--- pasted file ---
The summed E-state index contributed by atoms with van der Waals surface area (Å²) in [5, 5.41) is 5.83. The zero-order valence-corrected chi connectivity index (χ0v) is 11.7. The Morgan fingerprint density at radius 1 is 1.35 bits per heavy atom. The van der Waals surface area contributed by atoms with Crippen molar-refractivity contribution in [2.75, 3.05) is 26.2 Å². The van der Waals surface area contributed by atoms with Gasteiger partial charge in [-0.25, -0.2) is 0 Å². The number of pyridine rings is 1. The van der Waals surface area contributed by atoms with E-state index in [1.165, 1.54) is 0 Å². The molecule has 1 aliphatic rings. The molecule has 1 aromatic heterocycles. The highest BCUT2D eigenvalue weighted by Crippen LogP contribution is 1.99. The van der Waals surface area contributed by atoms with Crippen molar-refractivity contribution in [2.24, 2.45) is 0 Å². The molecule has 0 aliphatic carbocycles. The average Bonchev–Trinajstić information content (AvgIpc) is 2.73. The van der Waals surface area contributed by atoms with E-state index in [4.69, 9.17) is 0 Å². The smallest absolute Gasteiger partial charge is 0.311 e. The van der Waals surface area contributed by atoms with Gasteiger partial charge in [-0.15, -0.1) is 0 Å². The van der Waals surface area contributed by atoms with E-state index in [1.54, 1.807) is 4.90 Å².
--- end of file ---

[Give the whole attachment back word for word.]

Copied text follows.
The summed E-state index contributed by atoms with van der Waals surface area (Å²) in [5, 5.41) is 5.83. The zero-order valence-corrected chi connectivity index (χ0v) is 11.7. The Morgan fingerprint density at radius 1 is 1.35 bits per heavy atom. The van der Waals surface area contributed by atoms with Crippen molar-refractivity contribution in [2.75, 3.05) is 26.2 Å². The van der Waals surface area contributed by atoms with Gasteiger partial charge in [-0.25, -0.2) is 0 Å². The number of pyridine rings is 1. The van der Waals surface area contributed by atoms with E-state index in [1.165, 1.54) is 0 Å². The molecule has 1 aliphatic rings. The molecule has 1 aromatic heterocycles. The highest BCUT2D eigenvalue weighted by Crippen LogP contribution is 1.99. The van der Waals surface area contributed by atoms with Crippen molar-refractivity contribution in [2.24, 2.45) is 0 Å². The molecule has 0 aliphatic carbocycles. The average Bonchev–Trinajstić information content (AvgIpc) is 2.73. The van der Waals surface area contributed by atoms with E-state index in [4.69, 9.17) is 0 Å². The smallest absolute Gasteiger partial charge is 0.311 e. The van der Waals surface area contributed by atoms with Gasteiger partial charge in [-0.15, -0.1) is 0 Å². The van der Waals surface area contributed by atoms with E-state index in [1.54, 1.807) is 4.90 Å².